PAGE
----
7) National standards, damnit.  None of the systems that out-perform us have such a radically decentralized system of education policy. None of them.  Algebra is algebra is algebra whether you are in Mississippi or Minnesota.  Please don’t pretend otherwise.  There are, of course, elements of education that should have local control, but honestly what students learn and when they learn it shouldn’t be.

8) Those standards should be high standards.  Students learn better and learn more when you challenge them, not make an artificially low bar so that places like Mississipi and Alabama can make it look like they are doing a good job on education.   Students should learn fewer things but learn them more deeply with an emphasis on critical thinking (hmmm, if only there were a set of standards adopted by most states that did that).

9) Recognize that we should do all we can within education policy, but a huge part of the existing problems fall outside of education policy.  Yes, I’m talking about poverty.  A huge study by Chetty, Friedman, and Rockoff estimated that teacher quality is responsible for only about 7% of the achievement gap.  The implication– the vast majority of the gap is created by factors that exist outside education policy.  This is an education post, not an inequality and poverty post, but one is foolish to ignore the impact of the latter on the former.  On the other hand, just because poverty and inequality are huge problems does not mean we should not do all we can to improve schools and teachers.

10) Last point, and this is a meta-one.  In many ways education policy reminds me of health care.  There’s advanced democracies doing it far better than us all around the world and somehow we pretend they don’t exist.  We get obsessed with teacher evaluations and rank and stack while none of the best performing countries do this and ignore the greater professionalization and better teacher training we see all around the world and just say “well the US is different.”  Yeah, we are different in how stupid we are in willfully ignoring the best lessons from other countries.  If we basically copied what they do with teachers in Finland and Japan it surely wouldn’t solve everything, but it would be a hell of a lot better (for teachers and students) than what we are doing now.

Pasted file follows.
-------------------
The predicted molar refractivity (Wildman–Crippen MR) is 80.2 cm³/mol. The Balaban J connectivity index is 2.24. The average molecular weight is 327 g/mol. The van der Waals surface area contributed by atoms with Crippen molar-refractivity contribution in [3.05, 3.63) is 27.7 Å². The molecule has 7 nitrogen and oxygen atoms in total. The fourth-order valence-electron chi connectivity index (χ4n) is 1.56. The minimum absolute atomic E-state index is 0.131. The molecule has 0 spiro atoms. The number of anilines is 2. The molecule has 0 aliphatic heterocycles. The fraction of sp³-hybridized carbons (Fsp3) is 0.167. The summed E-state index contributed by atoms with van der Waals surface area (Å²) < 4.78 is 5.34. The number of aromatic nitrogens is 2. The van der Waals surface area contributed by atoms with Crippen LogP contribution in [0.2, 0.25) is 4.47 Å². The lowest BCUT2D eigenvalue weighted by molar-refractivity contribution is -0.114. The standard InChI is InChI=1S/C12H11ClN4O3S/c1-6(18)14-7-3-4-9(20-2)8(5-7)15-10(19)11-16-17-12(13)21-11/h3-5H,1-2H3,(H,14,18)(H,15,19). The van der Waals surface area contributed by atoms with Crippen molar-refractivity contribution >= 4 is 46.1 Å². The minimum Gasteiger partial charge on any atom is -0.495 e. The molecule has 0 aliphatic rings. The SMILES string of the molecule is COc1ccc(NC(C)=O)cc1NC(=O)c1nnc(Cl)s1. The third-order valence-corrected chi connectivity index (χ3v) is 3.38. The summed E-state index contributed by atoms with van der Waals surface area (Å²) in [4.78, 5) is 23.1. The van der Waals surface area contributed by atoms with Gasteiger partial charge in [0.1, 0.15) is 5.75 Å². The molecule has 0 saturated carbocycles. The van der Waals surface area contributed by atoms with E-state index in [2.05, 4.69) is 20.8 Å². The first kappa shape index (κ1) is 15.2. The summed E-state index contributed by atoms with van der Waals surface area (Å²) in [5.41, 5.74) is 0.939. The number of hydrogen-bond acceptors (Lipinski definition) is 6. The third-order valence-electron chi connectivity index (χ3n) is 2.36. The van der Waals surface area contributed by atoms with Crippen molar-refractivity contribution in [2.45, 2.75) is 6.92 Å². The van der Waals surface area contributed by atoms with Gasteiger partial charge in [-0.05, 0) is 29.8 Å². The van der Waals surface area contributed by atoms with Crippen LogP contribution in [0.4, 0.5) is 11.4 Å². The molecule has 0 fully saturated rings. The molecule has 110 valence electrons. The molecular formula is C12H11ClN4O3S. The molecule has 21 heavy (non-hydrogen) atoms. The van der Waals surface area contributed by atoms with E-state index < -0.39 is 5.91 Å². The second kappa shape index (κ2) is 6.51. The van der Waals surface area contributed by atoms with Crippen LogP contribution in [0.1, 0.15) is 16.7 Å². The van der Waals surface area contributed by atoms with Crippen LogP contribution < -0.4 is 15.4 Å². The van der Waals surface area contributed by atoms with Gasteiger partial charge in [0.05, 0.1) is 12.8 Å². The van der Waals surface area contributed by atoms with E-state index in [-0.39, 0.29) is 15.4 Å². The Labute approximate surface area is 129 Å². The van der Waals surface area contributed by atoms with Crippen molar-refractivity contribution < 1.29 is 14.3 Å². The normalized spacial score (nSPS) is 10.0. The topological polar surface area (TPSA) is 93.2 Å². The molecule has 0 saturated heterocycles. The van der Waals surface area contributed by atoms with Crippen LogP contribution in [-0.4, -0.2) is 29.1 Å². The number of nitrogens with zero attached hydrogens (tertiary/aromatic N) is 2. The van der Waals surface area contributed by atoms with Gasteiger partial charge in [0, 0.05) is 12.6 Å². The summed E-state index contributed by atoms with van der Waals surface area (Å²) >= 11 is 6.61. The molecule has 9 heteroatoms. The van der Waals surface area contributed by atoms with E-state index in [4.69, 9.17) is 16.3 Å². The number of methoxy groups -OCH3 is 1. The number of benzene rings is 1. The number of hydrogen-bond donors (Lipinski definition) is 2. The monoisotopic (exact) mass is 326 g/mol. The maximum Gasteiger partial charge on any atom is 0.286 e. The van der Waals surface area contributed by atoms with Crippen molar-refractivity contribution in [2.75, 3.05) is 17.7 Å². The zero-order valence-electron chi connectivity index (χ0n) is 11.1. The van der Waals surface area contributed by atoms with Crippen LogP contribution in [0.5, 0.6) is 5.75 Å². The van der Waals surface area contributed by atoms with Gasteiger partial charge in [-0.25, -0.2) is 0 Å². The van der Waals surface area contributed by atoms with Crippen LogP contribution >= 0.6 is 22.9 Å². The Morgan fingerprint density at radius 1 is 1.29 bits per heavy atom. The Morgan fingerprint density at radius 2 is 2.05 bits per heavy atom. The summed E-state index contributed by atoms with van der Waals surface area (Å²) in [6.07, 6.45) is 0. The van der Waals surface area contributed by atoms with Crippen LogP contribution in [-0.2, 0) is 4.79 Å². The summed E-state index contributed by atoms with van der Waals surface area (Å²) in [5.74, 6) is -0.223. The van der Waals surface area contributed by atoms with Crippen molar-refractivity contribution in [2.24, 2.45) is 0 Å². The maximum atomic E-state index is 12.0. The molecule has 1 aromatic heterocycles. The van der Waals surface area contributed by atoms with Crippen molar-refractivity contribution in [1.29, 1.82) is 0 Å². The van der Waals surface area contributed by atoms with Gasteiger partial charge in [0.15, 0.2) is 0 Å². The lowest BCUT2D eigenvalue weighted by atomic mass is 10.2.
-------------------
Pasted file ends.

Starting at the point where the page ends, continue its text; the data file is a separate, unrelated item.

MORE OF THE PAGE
I’ve surely forgot something important, but hey, that’s 10 points.


About Steve Greene
Professor of Political Science at NC State http://faculty.chass.ncsu.edu/shgreene

5 Responses to I’ve got this teaching policy thing figured out

  1. John F. says:

    Right on.

  2. Mika says:

    Finland! You probably know more about Finnish education system than I do so I don’t comment that. But I have a picture in a series “Finnish presidents doing stuff”:


  3. R. Jenrette says:

    Sure, algebra is algebra in Mississippi and Minnesota. But is history the same, or civics or economics or current events or even psychology,biology and sociology in those states?
    It’s all part of the same partisan divide. Teachers are on the front line of the divide.
    More of a national consensus is needed before big time education progress can be made.